Each player and their family would have their own table” – Larry Bird negotiated his endorsement deal to benefit his teammates

Each player and their family would have their own table” – Larry Bird negotiated his endorsement deal to benefit his teammates

Despite being a generational talent and one of the NBA’s prominent faces in the ’80s, Larry Bird never sought the attention or spotlight that often came with such stature.

Unlike modern-day players who readily engage in any promotion or endorsement for financial gain, the three-time MVP had a different approach. A notable example was when he agreed to endorse a restaurant but only under the condition that all his Boston Celtics teammates could eat there for free.

Bird refused to do an advertisement for a restaurant 

Within the pages of his book – ‘Back From the Dead,’ Bill Walton detailed an intriguing story involving Bird, the biggest sports icon in Boston, and a restaurant owner named Harry. Walton described how Harry was adamant about signing the 12-time All-Star for an advertisement to promote his restaurant; however, Bird kept denying it.

After much reluctance, Larry eventually agreed to an advertisement for Harry. Interestingly, he declined any financial compensation; instead, he requested the restaurant owner to provide free meals for all the Celtics players and their families whenever they visited.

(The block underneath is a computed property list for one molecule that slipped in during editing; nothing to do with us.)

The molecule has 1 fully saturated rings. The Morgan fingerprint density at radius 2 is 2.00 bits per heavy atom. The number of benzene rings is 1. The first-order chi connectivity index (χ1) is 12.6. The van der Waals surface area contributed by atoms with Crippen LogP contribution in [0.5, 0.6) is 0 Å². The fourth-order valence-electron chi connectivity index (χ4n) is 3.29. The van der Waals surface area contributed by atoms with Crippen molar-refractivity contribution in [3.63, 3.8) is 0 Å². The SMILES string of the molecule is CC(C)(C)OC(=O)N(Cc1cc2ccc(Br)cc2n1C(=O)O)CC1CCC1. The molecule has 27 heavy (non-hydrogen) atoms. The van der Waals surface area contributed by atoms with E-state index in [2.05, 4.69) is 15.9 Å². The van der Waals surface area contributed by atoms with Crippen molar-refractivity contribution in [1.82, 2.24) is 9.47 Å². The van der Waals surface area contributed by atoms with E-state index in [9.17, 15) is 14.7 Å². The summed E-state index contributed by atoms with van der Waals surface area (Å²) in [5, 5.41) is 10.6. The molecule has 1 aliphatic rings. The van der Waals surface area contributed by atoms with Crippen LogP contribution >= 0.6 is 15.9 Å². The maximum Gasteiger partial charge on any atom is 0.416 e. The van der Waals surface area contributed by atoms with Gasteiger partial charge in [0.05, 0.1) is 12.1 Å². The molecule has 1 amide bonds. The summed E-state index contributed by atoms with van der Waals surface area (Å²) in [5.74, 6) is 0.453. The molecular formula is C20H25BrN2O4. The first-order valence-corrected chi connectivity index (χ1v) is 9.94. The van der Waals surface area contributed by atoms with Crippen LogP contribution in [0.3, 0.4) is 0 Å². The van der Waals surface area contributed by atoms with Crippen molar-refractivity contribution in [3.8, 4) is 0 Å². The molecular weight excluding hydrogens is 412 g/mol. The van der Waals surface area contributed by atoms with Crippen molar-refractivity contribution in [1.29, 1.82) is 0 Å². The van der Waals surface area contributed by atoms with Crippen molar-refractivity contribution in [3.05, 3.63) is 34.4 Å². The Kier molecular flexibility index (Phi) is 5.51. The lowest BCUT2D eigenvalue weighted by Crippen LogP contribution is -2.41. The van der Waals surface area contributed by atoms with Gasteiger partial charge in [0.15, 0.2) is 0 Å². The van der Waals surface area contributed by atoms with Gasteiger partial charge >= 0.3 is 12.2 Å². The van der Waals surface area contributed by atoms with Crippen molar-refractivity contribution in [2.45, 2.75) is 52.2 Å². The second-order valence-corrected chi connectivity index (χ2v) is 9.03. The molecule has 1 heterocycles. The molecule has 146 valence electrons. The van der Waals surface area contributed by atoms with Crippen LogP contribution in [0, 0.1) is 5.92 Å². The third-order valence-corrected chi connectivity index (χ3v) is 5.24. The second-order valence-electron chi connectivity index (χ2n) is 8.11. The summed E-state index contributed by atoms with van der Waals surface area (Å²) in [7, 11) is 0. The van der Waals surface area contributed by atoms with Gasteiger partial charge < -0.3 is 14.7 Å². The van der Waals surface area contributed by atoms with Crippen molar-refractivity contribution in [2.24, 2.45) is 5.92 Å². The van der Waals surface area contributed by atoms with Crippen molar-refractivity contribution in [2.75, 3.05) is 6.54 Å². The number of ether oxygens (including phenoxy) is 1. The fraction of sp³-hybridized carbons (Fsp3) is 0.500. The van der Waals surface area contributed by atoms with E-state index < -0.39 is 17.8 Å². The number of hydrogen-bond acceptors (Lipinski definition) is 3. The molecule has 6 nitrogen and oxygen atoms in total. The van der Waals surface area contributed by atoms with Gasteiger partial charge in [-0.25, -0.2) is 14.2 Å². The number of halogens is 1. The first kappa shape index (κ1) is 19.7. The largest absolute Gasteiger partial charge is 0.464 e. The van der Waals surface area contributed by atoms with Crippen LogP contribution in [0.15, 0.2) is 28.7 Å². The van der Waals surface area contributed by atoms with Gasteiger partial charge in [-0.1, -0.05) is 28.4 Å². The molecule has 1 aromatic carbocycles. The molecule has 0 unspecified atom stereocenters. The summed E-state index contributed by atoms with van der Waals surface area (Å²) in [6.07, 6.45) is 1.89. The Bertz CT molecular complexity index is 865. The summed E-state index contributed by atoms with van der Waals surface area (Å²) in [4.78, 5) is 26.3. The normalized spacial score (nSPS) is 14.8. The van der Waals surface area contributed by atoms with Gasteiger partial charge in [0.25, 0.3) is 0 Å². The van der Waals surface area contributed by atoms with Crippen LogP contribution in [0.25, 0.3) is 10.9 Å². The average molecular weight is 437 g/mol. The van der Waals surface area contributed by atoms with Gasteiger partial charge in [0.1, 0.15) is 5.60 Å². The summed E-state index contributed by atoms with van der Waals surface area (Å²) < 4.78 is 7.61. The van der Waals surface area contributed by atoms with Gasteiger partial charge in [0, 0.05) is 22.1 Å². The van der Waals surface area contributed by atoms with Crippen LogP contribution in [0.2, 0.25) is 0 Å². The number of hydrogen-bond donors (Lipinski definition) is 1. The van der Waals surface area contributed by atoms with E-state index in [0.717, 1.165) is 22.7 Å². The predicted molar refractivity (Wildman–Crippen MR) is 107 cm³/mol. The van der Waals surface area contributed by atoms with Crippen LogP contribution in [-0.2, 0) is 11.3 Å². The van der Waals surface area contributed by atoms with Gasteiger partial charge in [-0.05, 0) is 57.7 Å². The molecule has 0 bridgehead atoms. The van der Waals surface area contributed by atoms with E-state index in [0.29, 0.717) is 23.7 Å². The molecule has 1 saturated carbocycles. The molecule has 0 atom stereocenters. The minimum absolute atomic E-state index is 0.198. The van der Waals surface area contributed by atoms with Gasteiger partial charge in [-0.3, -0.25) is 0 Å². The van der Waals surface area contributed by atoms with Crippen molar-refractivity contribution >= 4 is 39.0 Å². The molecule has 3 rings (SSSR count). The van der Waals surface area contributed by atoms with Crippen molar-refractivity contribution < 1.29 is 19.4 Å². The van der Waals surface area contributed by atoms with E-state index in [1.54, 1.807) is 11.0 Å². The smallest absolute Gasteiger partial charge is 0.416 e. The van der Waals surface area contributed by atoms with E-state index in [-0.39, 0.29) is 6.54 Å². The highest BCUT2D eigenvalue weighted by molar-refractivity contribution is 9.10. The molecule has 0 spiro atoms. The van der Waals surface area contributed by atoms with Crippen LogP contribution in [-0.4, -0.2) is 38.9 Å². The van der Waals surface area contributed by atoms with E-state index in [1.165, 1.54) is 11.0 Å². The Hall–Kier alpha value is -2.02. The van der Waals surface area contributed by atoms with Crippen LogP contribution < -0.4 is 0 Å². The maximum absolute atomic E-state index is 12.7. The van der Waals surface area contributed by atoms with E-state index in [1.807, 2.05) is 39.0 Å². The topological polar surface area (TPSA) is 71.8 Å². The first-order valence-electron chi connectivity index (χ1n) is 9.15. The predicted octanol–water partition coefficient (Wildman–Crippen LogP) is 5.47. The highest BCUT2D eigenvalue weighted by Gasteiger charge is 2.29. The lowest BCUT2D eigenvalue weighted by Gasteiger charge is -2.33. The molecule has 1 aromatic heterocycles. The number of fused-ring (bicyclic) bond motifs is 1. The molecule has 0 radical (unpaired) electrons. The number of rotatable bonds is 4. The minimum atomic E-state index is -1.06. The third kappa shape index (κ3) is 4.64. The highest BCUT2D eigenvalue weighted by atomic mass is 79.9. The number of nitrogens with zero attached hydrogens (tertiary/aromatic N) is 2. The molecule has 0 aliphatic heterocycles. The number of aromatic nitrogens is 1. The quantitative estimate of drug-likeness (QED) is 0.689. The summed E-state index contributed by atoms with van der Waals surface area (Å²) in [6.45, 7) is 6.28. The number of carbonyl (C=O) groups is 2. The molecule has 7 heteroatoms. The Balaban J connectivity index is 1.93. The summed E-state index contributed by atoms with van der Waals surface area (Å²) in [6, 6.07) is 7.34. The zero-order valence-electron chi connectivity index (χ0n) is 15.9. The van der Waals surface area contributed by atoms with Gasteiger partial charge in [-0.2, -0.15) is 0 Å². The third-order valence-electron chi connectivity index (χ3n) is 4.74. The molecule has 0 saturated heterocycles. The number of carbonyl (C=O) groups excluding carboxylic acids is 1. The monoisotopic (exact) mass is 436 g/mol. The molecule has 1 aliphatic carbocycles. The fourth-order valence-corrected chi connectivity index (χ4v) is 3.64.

Larry said that the only thing that he wanted was for each of his teammates, there were eleven of us, to be able to come into the Scotch’ n Sirloin anytime, bring their families, and eat for free but that we would all leave a cash tip,” Walton wrote. “And if the tip wasn’t big enough, to be sure and tell Larry, and he would take care of it.”

It wasn’t just Rick Carlisle who dined there for every meal throughout the season. Even the other Celtics players took full advantage of Bird’s arrangement, as Walton revealed that after every game, they would head to Harry’s restaurant for meals. However, the Indiana native ensured that his teammates honored his agreement.

“Each player and their family would have their own table,” Walton continued. “And at the end of the night, Larry would quietly check to make sure that the plates were clean and the tip was the right size.”

Larry never gave much attention to the fame

Even during his early years at Indiana State, Bird gained nationwide recognition and was the kind of player that every aspiring kid wanted to become. Yet, according to his high school coach, Jim Jones, he was never too interested in conducting interviews with newspapers.

“He gets embarrassed when people make a fuss over him,” Jones said“You have to understand him.”

Bird was soft-spoken and let hisu game do the talking, so he shied away from the camera flashes and focused on his craft; that approach made him a basketball immortal and earned him one of the best monikers ever ‘Larry Legend.’

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